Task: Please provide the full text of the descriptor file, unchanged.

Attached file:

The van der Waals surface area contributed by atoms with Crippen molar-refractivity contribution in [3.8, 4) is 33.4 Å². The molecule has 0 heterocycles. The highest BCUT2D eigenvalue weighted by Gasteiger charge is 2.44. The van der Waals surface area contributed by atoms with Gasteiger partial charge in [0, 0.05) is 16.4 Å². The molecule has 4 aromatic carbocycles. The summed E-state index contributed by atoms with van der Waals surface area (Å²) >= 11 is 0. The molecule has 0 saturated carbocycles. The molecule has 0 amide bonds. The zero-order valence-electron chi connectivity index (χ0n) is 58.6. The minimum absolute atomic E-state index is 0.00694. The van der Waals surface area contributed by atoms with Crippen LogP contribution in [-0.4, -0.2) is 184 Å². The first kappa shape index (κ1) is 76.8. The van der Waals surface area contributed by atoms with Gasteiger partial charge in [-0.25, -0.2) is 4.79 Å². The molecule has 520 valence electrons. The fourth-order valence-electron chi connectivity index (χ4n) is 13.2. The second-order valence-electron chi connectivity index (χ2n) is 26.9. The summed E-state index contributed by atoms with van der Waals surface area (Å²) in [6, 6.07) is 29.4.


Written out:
The van der Waals surface area contributed by atoms with Crippen molar-refractivity contribution in [3.8, 4) is 33.4 Å². The molecule has 0 heterocycles. The highest BCUT2D eigenvalue weighted by Gasteiger charge is 2.44. The van der Waals surface area contributed by atoms with Gasteiger partial charge in [0, 0.05) is 16.4 Å². The molecule has 4 aromatic carbocycles. The summed E-state index contributed by atoms with van der Waals surface area (Å²) >= 11 is 0. The molecule has 0 saturated carbocycles. The molecule has 0 amide bonds. The zero-order valence-electron chi connectivity index (χ0n) is 58.6. The minimum absolute atomic E-state index is 0.00694. The van der Waals surface area contributed by atoms with Crippen LogP contribution in [-0.4, -0.2) is 184 Å². The first kappa shape index (κ1) is 76.8. The van der Waals surface area contributed by atoms with Gasteiger partial charge in [-0.25, -0.2) is 4.79 Å². The molecule has 520 valence electrons. The fourth-order valence-electron chi connectivity index (χ4n) is 13.2. The second-order valence-electron chi connectivity index (χ2n) is 26.9. The summed E-state index contributed by atoms with van der Waals surface area (Å²) in [6, 6.07) is 29.4.